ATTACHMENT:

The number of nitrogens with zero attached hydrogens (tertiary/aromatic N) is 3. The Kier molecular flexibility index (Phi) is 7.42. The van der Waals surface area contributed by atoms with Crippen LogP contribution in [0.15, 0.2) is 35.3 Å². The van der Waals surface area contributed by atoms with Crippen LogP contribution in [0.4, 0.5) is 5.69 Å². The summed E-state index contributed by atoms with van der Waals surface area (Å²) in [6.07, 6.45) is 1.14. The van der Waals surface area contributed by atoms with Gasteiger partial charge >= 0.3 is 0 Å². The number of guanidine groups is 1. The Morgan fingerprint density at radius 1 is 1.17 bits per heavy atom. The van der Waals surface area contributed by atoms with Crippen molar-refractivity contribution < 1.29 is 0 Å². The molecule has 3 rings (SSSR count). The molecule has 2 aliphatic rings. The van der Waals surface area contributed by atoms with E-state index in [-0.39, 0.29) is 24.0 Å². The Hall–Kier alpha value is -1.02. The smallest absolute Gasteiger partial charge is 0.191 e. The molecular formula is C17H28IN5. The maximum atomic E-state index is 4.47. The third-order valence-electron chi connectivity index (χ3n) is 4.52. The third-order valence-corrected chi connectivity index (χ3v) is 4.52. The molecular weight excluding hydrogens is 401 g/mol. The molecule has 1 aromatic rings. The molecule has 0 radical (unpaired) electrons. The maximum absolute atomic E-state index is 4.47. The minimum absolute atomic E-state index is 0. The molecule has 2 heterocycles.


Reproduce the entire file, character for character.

The number of nitrogens with zero attached hydrogens (tertiary/aromatic N) is 3. The Kier molecular flexibility index (Phi) is 7.42. The van der Waals surface area contributed by atoms with Crippen LogP contribution in [0.15, 0.2) is 35.3 Å². The van der Waals surface area contributed by atoms with Crippen LogP contribution in [0.4, 0.5) is 5.69 Å². The summed E-state index contributed by atoms with van der Waals surface area (Å²) in [6.07, 6.45) is 1.14. The van der Waals surface area contributed by atoms with Gasteiger partial charge >= 0.3 is 0 Å². The number of guanidine groups is 1. The Morgan fingerprint density at radius 1 is 1.17 bits per heavy atom. The van der Waals surface area contributed by atoms with Crippen molar-refractivity contribution < 1.29 is 0 Å². The molecule has 3 rings (SSSR count). The molecule has 2 aliphatic rings. The van der Waals surface area contributed by atoms with E-state index in [-0.39, 0.29) is 24.0 Å². The Hall–Kier alpha value is -1.02. The smallest absolute Gasteiger partial charge is 0.191 e. The molecular formula is C17H28IN5. The maximum atomic E-state index is 4.47. The third-order valence-electron chi connectivity index (χ3n) is 4.52. The third-order valence-corrected chi connectivity index (χ3v) is 4.52. The molecular weight excluding hydrogens is 401 g/mol. The molecule has 1 aromatic rings. The molecule has 0 radical (unpaired) electrons. The maximum absolute atomic E-state index is 4.47. The minimum absolute atomic E-state index is 0. The molecule has 2 heterocycles.